Operation Pangea X sees 123 countries targeting pharmaceutical counterfeiting
Health Canada inspecting suspected counterfeit and illicit pharmaceuticals in Montreal, Que., during Operation Pangea X 2017. Photo: RCMP
Canada was one of 123 countries participating in Operation Pangea X from Sept. 12-19, 2017, which targets the online sale of counterfeit and otherwise falsified and unlicensed pharmaceutical products. This year marks the 10th anniversary of Operation Pangea and included a record number of countries participating in the Interpol-led global week of action.
In Canada, Operation Pangea is a joint effort between the RCMP) Canada Border Services Agency, Health Canada and Interpol-Ottawa.
Internationally, Operation Pangea X resulted in 400 arrests and the seizure of more than $51 million US worth of potentially dangerous medicines. Involving 197 police, customs and health regulatory authorities from around the world, the operation led to a record number of 25 million illicit and counterfeit medicines seized worldwide. The action resulted in the launch of 1,058 investigations, the suspension of more than 3,000 online ads for illicit pharmaceuticals and 3,584 websites taken offline.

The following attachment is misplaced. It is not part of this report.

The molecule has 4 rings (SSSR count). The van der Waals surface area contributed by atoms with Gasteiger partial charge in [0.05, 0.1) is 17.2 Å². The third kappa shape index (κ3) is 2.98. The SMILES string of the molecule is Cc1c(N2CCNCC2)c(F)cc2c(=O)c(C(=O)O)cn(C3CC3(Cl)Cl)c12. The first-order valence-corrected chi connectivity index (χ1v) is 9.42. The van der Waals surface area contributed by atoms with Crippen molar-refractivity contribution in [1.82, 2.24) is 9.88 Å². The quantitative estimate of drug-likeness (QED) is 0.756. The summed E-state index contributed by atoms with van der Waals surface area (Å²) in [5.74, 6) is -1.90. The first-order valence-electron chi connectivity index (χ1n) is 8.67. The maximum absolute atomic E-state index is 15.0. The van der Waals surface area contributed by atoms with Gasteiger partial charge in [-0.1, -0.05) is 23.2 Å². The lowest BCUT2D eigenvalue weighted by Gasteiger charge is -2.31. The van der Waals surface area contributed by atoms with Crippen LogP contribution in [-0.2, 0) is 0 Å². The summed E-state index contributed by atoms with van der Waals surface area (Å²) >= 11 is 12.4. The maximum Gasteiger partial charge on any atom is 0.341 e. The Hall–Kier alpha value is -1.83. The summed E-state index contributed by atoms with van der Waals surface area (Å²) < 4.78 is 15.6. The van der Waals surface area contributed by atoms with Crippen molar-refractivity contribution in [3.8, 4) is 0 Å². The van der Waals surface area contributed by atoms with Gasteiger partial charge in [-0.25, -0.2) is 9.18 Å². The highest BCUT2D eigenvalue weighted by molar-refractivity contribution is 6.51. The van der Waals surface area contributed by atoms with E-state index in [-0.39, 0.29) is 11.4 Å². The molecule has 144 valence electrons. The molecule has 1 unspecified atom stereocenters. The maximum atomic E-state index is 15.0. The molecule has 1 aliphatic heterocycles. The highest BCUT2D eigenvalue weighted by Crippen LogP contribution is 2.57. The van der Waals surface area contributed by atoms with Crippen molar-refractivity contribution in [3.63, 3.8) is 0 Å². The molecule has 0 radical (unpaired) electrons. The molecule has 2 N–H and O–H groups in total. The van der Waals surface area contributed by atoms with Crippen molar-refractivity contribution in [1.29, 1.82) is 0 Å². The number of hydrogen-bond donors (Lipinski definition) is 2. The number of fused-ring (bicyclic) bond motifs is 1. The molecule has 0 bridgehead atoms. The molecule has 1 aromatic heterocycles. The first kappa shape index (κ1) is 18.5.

In Canada, inspections at border centres resulted in the assessment of 4,545 packages. Of those inspected, 86 per cent were either seized or refused because they contained counterfeit and/or unlicensed health products, such as illegal prescription drugs. Products confiscated this year included illicit erectile dysfunction medication, hair loss medication and counterfeit dietary and health supplements. The vast majority (97 per cent) were sexual enhancement products (primarily erectile dysfunction medications) that were either fake or unauthorized.
“Interpol is a robust international law enforcement network facilitating the mobilization of our efforts in combatting transnational organized crime,” said RCMP Deputy Commissioner Gilles Michaud. “Every year, Operation Pangea is an opportunity to inform our citizens about the risks and dangers of purchasing medicines online. Our goal is to make it increasingly difficult for criminals to profit from illicit criminal activity and to keep Canadians safe”
The Canadian street value of the total amount seized and refused is estimated to be $1.76 million. Canadian efforts also resulted in the investigation of 45 websites.
Operation Pangea began with just eight countries in 2008.
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